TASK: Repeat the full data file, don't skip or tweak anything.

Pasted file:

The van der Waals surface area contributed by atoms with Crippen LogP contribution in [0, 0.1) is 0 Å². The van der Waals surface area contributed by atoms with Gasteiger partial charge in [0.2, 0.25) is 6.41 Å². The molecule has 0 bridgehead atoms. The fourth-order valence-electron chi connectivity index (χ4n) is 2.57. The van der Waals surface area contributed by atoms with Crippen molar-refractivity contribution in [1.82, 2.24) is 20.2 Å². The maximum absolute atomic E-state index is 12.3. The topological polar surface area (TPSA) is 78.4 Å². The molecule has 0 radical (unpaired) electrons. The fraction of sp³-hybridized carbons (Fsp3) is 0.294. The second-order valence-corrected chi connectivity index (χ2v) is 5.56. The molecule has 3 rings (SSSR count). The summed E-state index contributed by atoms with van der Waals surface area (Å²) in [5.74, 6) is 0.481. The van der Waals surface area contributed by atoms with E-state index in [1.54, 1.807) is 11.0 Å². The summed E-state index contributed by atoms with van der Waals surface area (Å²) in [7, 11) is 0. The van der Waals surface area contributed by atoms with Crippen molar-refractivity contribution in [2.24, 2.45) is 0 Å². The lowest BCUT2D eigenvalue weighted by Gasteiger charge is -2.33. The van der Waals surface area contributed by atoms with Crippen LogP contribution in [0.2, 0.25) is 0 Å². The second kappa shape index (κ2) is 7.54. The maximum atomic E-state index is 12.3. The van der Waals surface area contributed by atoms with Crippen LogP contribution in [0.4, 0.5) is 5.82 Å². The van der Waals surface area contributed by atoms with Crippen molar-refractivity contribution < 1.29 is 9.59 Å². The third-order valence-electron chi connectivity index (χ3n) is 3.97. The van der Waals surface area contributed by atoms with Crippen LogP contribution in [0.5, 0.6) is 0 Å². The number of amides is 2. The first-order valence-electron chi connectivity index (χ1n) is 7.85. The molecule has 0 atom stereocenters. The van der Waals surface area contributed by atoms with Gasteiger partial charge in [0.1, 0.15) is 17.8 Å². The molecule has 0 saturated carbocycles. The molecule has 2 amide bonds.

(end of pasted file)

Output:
The van der Waals surface area contributed by atoms with Crippen LogP contribution in [0, 0.1) is 0 Å². The van der Waals surface area contributed by atoms with Gasteiger partial charge in [0.2, 0.25) is 6.41 Å². The molecule has 0 bridgehead atoms. The fourth-order valence-electron chi connectivity index (χ4n) is 2.57. The van der Waals surface area contributed by atoms with Crippen molar-refractivity contribution in [1.82, 2.24) is 20.2 Å². The maximum absolute atomic E-state index is 12.3. The topological polar surface area (TPSA) is 78.4 Å². The molecule has 0 radical (unpaired) electrons. The fraction of sp³-hybridized carbons (Fsp3) is 0.294. The second-order valence-corrected chi connectivity index (χ2v) is 5.56. The molecule has 3 rings (SSSR count). The summed E-state index contributed by atoms with van der Waals surface area (Å²) in [5.74, 6) is 0.481. The van der Waals surface area contributed by atoms with E-state index in [1.54, 1.807) is 11.0 Å². The summed E-state index contributed by atoms with van der Waals surface area (Å²) in [7, 11) is 0. The van der Waals surface area contributed by atoms with Crippen molar-refractivity contribution in [2.24, 2.45) is 0 Å². The lowest BCUT2D eigenvalue weighted by Gasteiger charge is -2.33. The van der Waals surface area contributed by atoms with Crippen LogP contribution in [0.2, 0.25) is 0 Å². The second kappa shape index (κ2) is 7.54. The maximum atomic E-state index is 12.3. The van der Waals surface area contributed by atoms with Crippen LogP contribution in [0.4, 0.5) is 5.82 Å². The van der Waals surface area contributed by atoms with Crippen molar-refractivity contribution < 1.29 is 9.59 Å². The third-order valence-electron chi connectivity index (χ3n) is 3.97. The van der Waals surface area contributed by atoms with Crippen LogP contribution in [0.5, 0.6) is 0 Å². The number of amides is 2. The first-order valence-electron chi connectivity index (χ1n) is 7.85. The molecule has 0 atom stereocenters. The van der Waals surface area contributed by atoms with Gasteiger partial charge in [0.1, 0.15) is 17.8 Å². The molecule has 0 saturated carbocycles. The molecule has 2 amide bonds.